Compressive Strength and Ductility of Steel Fiber Reinforced Concrete

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Title: Compressive Strength and Ductility of Steel Fiber Reinforced Concrete

Author(s): B. Massicotte, B. Mossor, A. Filiatrault, and S. Tremblay

Publication: Special Publication

Volume: 182

Issue:

Appears on pages(s): 163-180

Keywords: columns; confinement; ductility; experimental testing; reinforced concrete (SFRC); seismic resistance; steel fibers

Date: 5/1/1999

Abstract:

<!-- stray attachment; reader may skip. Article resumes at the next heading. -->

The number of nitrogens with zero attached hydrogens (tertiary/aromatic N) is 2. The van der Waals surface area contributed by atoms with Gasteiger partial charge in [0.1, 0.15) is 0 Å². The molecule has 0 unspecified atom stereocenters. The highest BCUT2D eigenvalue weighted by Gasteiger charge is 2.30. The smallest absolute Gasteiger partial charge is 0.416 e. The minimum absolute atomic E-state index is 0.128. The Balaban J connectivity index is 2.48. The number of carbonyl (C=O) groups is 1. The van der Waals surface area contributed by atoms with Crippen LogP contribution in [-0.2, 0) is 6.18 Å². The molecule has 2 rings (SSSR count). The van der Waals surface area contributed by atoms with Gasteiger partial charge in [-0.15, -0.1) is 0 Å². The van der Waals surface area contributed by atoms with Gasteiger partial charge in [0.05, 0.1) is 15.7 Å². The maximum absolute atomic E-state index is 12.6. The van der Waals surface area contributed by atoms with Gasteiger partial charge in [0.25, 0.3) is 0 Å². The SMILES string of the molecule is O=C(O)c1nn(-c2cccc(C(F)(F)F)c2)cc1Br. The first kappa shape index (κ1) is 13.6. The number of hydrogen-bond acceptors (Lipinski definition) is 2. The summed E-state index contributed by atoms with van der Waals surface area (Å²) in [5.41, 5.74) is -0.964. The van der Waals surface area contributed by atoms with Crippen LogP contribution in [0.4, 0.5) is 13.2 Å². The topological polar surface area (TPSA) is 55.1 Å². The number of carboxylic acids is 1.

It is known that Steel Fiber Reinforced Concrete (SFRC) has advantages over plain concrete. In particular, fiber reinforcement makes concrete tougher and more ductile. Although these attributes are appealing for earthquake resisting structures, design codes do not yet incorporate specifications relative to the use of SFRC for structural applications. Recent developments have indicated a good potential for SFRC in structural and seismic applications. In the first part of this paper, the beneficial effects of SFRC in the seismic design of columns are briefly reviewed. The paper then presents an overview of an ongoing research project on compression. The variables considered were the fiber content of 0%, .5% and 1.0% per volume, the amount of transverse reinforcement for confining the column core, and the confinement provided by the fibers in the cover. It is shown that SFRC improves significantly the post-peak behavior of columns for all hoop spacing and the same seismic design philosophy. Although SFRC in the cover delay its spalling confine concrete, but rather change the failure mode by limiting the progression of cracks and enhancing the aggregate interlock along failure planes.